Could Life Exist in Space?

Discussion in 'Astronomy, Exobiology, & Cosmology' started by Double Overdrive, Jun 1, 1999.

  1. As we've seen of Earth, animals eventually evolved how to fly. Is it possible that a species could eventually evolve to propel itself into space and travel in space? If any of you have seen the movie "Lost in Space" they have spider type organisms that are space-faring... How would such an organism obtain food? What would they have to look like in order to survive in the vacuum of space?

    -Double Overdrive
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  3. Aloysius Guest

    I think yes, it could.
    Moreover, I think it's most likely that, if life were to exist in space, that it would have originated there too, instead of having evolved somewhere else and then found its ecological niche there. But that's speculation based on a bunch of half-baked assumptions, probably.

    Starting from basics: rocks exist in space. They are not what we'd call alive. Stars too; ditto. Immediately we're confronted by what we mean by "alive". Uh-oh!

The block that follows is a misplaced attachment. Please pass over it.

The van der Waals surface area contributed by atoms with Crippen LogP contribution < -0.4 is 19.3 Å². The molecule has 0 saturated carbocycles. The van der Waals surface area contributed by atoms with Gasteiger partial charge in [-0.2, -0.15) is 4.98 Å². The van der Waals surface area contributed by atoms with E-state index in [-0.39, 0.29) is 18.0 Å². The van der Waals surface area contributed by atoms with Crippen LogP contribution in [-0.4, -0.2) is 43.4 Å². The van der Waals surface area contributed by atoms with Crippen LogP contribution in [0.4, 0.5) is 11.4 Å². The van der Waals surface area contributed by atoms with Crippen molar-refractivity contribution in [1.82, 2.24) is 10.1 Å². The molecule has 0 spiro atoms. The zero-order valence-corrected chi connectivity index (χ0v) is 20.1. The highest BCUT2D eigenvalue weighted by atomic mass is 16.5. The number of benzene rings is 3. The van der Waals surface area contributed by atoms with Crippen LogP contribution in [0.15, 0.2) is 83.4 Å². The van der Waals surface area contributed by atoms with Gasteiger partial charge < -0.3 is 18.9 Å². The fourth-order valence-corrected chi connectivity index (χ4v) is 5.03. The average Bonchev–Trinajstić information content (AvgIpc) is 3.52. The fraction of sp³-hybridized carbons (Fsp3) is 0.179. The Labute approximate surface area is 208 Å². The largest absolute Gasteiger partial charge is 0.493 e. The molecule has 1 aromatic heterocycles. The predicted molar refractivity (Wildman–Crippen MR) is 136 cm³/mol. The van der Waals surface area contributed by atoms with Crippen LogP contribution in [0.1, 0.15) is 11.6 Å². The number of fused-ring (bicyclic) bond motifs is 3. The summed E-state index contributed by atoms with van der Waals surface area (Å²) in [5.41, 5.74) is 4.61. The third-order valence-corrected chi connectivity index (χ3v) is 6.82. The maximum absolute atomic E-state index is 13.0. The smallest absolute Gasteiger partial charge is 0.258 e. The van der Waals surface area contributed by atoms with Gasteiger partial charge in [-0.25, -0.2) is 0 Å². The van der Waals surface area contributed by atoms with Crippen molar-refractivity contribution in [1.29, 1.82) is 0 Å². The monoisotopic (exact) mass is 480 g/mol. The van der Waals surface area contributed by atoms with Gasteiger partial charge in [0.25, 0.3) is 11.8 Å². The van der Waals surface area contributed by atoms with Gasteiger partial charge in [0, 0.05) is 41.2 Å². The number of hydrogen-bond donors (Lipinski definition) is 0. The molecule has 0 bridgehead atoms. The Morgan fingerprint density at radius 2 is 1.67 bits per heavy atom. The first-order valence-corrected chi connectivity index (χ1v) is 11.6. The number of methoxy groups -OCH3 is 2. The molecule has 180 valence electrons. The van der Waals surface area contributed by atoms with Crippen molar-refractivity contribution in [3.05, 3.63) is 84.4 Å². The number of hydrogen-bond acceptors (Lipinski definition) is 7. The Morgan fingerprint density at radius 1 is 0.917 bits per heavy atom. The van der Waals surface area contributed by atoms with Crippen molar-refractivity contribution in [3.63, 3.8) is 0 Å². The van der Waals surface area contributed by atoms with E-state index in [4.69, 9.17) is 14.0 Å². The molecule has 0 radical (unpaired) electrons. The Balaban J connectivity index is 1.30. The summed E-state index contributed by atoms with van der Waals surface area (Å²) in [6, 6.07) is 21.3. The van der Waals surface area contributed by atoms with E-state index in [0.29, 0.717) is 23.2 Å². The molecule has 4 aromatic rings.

(Takes a deep breath, reads Fred Hoyle's "The Black Cloud", and forges onward...)

    Life involves some kind of process. Rocks do this. Chemical reactions in asteroids proceed almost with certainty, but with glacial slowness. They, however, are not alive.

    Stars are much more dynamic. Why are they not alive? Well, perhaps some stars are.

    Notice that I'm hedging wildly. It is not necessary, you see, to posit intelligence - merely some kind of sentience, down to the single-cell kind of sentience, to pronounce something alive.

    Perhaps it's the ability to reproduce, rather than to process energy and to think.

    Damn, I was going to answer this with a short paragraph about "these proposed beings would take energy from available sources, and this would be electromagnetic in nature of course - gamma rays, cosmic rays, light rays, whatever. Hell, some may thrive near black holes using gravitational potential differences to get their energy."

    But now I'm hung up on what life is.
    So I think I'll cede the floor to the next contender

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  5. I doubt life could originate from space. It is more likely that over a long period of evolutionary time, species develop the ability to travel through space. One way a species could start to develope space travel is by learning how to blast spores to nearby planets. While in transition during this phase, they might develop the ability to have themselves stay & travel in space (not just their pores...)

    This type of populating a planet by sending pores their reminds me of the movie "Starship Troopers". This movie could show how a space-faring species may come to be.